Mains adapters offer further potential to save energy, because security technology systems are usually operated with 12 v DC. Corresponding energy supply units must be designed in such a way that current fluctuations in the 230 V power supply in the range of -15% to +10% of the nominal voltage do not negatively affect the function of the security technology. Classic mains adapters, which are fitted with conventional transformers and classic voltage controllers, often result in an unfavourable efficiency factor. This is sometimes only 75%. As a result, a large part of the energy consumed is converted into heat, which must be discharged via aluminium lines. Often, additional, electromechanical ventilators are required to keep the system at operating temperature. Contemporary security systems are therefore fitted with switching regulators, which have an efficiency factor of more than 90% and produce less heat due to lower power loss.
Long lifecycle and sophisticated service improve the ecological footprint
A good energy balance is, however, only a partial aspect of the green CCTV concept. A product’s average lifecycle is an equally important factor to the ecological footprint. In the world of IT, a period of 3 to 5 years is now assumed and accepted as the lifecycle and replacement cycle. A mandatory replacement of systems is usually then carried out in order to pre-empt the failure of central components and associated operational limitations. In the sense of a proportionate ecological footprint, this is a bad approach, but certainly a trend which manufacturers and system suppliers do not necessarily oppose for obvious reasons. This strategy is also increasingly being applied to central CCTV systems.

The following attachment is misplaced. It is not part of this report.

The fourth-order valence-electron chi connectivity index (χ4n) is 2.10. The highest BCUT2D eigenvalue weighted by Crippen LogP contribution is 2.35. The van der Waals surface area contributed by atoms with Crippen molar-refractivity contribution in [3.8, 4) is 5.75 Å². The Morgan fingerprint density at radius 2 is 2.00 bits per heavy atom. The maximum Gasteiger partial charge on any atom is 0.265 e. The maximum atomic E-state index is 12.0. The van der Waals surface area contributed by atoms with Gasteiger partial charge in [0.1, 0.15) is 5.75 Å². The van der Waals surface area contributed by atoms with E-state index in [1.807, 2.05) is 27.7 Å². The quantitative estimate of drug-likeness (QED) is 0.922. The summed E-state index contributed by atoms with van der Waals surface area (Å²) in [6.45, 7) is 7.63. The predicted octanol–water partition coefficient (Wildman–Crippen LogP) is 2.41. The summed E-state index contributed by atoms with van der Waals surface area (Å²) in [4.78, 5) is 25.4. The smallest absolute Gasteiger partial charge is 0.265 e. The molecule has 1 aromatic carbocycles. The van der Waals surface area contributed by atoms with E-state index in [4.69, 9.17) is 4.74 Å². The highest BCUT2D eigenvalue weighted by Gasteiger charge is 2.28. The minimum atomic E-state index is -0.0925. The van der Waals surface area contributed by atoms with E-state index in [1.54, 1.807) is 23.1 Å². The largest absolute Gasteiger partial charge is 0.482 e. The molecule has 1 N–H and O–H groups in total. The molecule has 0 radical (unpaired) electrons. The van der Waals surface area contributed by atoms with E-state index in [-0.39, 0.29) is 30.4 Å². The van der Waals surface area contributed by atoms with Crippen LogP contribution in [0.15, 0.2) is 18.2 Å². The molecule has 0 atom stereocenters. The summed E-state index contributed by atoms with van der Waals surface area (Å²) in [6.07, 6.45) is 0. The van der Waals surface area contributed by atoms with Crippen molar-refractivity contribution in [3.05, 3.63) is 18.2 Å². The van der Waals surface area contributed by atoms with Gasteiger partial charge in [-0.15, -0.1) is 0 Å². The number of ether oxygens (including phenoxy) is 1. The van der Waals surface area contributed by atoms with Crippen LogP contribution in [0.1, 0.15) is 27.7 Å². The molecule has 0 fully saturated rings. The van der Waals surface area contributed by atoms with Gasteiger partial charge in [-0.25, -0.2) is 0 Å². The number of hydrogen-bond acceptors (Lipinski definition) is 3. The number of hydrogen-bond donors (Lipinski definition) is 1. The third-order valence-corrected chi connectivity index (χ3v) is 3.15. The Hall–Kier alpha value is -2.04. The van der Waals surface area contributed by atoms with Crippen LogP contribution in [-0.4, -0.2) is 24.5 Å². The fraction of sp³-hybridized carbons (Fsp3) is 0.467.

A high level of reliability combined with a long lifecycle should therefore be the focus when developing security technology. As a rule, a MTBF (Mean Time Between Failures) of at least 5 years should be the target. An average lifecycle of even 10-15 years is assumed during the construction of components that are not exposed to mechanical wear and tear. A longer lifecycle or a higher MTBF value significantly improve the ecological footprint and reduce operating costs in turn.
Hard drives (and other parts subject to wear) can usually not meet these requirements, because their wear and tear when used in CCTV systems is several times higher than in classic server or PC operation: a PC running in the private domain runs on 30 days a month, typically for approx. 3 hours a day. The duration of hard drive access compared to operating time is approx. 10%. The duration of write/read cycles of the hard drive is therefore approx. 9 hrs/month. A PC running in the commercial domain runs on 20 days a month, for approx. 8 hours a day. For the same proportion of the operating time, of 10%, the entire access time amounts to about 16 hours a month.
In video surveillance, 24/7 use must be assumed, i.e. the system runs 720 hours a month. The hard drive is put under a heavier load during video recording, typically 90% hard drive access time, meaning 648 hours a month! The load on hard drives in a CCTV system is significantly higher compared to conventional use in IT.